The Deeper Meaning of ‘Priscilla’’s Candy-Colored Scenography
Sofia Coppola’s latest film, an adaptation of Priscilla Presley’s memoir, lives up to the director’s reputation for world-building that positions aesthetic flourishes as a veritable supporting character.
The filmmaker behind the Academy Award–winning Marie Antoinette is no stranger to gilded cage coming-of-age stories, but there’s more to Priscilla (which Presley executive-produced) than that. In the film, glittering Graceland interiors and costume designer Stacey Battat’s extravagant wardrobe of mohair sweaters, silk taffeta evening dresses, and tweed skirt suits—complete with elbow-length gloves and matching capelets—play an active role in recounting the highs and lows of Presley’s married life.
From early on, Graceland is a foil to Priscilla’s comfortable life at home with her parents in Germany. Unlike some of her faithfully recreated ensembles, like her wedding day look, photos of Graceland during the 1960s and early ‘70s were rare. “We were walking that fine line between making it a beautiful place, a period place, and a place that exists in reality,” production designer Tamara Deverell recently told AD of where they landed. Initially, the teenager struggles to make sense of where she fits in Elvis’s life as he spends long stretches touring and filming. Without her own friends, Priscilla’s adolescence is largely spent waiting for his next call or trip home. Though some critics took issue with the film’s pacing, long stretches of Priscilla fully dressed and made-up, reading magazines alone in the soft light of her cream-colored sitting room are material.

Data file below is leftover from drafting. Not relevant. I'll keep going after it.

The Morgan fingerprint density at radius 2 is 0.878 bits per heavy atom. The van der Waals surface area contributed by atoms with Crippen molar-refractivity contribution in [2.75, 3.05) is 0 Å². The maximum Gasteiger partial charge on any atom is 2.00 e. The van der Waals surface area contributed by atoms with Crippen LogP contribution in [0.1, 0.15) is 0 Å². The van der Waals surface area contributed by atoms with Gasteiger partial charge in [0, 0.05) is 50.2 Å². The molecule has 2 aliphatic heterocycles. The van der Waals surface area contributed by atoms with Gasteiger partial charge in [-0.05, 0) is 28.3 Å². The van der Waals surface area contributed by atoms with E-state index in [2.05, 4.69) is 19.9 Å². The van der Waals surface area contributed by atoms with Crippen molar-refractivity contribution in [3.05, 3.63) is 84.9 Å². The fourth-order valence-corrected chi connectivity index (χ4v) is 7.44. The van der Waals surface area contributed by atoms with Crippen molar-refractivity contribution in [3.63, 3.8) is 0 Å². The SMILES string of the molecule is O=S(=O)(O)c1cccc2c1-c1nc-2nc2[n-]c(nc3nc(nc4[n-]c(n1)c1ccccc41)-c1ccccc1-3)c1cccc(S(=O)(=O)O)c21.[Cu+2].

While Coppola’s adaptation strayed from Presley’s memoir in a few minor ways, the importance of serving looks was not one of them. In fact, Presley did apply eyelashes and a full face of makeup for her daughter’s birth. “Elvis had this idea of always looking good for each other, always making sure that never lapsed,” she recently told Vogue. “We cared for each other, we loved each other, had fun with each other, but never got so relaxed that it was sloppy.”
One pivotal moment where costume and scenography collide is when Priscilla announces the impending arrival of their daughter Lisa Marie. The curtains to the couple’s glitzy and dark bedroom, which Deverell describes as “more Elvis’s space,” are thrown open. For the only time in the film, the room is bathed in the soft light associated with Priscilla’s domain. As her husband and his band of brothers clamor around in a panic, our heroine—swathed in a pastel pink chiffon nightie—tunes out the fray and applies false eyelashes and eyeliner so calmly as if to say “amateurs.” A24, the film’s production studio, has won its bet on the character’s sartorial power. An eye makeup merch collab with Half Magic, the beauty line started by Euphoria makeup artist Donni Davey, is already sold out. A co-branded Priscilla and J.Hannah silver locket like the one she wears as a teenager, rings in at $400—or $1,280 for 14-karat gold.